California Supreme Court Upholds Impossible Gun Control Law

California Supreme Court Upholds Impossible Gun Control Law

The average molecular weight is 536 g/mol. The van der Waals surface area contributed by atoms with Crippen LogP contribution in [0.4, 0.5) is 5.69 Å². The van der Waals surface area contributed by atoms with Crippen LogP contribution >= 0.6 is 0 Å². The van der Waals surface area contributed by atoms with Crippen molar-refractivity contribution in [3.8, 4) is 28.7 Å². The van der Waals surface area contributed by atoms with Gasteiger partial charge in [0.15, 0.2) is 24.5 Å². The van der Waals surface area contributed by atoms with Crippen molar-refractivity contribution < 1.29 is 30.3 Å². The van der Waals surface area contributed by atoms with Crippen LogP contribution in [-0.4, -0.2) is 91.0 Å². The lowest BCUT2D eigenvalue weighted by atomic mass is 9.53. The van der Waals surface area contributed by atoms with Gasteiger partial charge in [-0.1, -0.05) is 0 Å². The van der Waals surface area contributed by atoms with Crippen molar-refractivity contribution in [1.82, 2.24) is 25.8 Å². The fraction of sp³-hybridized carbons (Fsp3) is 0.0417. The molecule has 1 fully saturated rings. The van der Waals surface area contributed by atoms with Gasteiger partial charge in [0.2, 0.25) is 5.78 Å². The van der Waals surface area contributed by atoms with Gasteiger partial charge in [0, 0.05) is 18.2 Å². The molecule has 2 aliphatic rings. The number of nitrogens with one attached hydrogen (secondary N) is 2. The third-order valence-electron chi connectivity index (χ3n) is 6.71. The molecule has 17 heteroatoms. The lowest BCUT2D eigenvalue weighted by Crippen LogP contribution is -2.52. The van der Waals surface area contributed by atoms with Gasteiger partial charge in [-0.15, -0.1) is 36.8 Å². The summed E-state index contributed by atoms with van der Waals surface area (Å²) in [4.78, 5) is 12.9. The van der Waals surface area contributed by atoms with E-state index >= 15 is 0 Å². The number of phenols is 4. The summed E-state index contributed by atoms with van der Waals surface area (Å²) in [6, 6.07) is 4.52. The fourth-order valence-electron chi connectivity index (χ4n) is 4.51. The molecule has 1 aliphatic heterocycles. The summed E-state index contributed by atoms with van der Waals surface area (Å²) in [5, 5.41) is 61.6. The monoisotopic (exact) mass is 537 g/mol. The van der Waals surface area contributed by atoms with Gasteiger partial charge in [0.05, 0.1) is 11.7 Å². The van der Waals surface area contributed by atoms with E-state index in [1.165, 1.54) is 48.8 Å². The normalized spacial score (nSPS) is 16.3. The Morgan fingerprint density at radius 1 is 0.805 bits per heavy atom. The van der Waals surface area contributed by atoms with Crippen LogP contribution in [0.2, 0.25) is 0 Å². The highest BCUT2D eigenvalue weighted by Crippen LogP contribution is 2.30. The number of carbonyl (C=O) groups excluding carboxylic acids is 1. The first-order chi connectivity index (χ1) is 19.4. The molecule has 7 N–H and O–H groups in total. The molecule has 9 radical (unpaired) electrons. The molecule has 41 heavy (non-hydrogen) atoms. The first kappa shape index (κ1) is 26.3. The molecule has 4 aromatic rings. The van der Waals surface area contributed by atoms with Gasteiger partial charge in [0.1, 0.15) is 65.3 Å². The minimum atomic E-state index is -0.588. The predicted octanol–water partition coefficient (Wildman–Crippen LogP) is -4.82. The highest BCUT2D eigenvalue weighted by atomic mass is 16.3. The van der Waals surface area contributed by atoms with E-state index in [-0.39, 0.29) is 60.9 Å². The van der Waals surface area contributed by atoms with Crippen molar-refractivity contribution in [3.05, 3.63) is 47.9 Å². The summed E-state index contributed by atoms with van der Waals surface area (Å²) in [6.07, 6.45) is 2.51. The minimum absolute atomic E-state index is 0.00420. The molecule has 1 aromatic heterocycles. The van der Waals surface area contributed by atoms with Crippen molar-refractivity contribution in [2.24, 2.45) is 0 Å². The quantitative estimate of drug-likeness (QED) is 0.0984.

California wages another war on gun owners, this time with bullet micro-stamping. In 2013, the California Legislature passed a law saying all new semi-automatic handguns sold in the state must be stamped with identifying information on the bullet casing. However, the technology as defined by the law does not exist, so gun companies have no way to comply with the law. In 2014, the National Shooting Sports Foundation sued California over the bullet stamping law. The case worked its way through the California legal system, and on June 28, 2018 the California Supreme issued a ruling. The ruling stated that just because the technology does not exist is no reason to invalidate the law. The Latest on a ruling by the California Supreme Court on a state bullet stamping law (all times local): […] The groups argued that technology did not exist to meet the stamping requirements, and a law can’t mandate something that’s not possible. The court said impossibility can sometimes lead courts to excuse a failure to comply with a law. But it said it can’t be the basis for invalidating a law. Of course, the gun grabbers celebrated defeating the National Shooting Sports Foundation. Even the California Attorney General celebrated in restricting guns rights of California citizens. “Today’s ruling confirms that California can create incentives for the gun industry to make products that serve the public’s needs,” said Attorney General Becerra. “Innovation and technology will continue to drive California to be a leader. We will not […]

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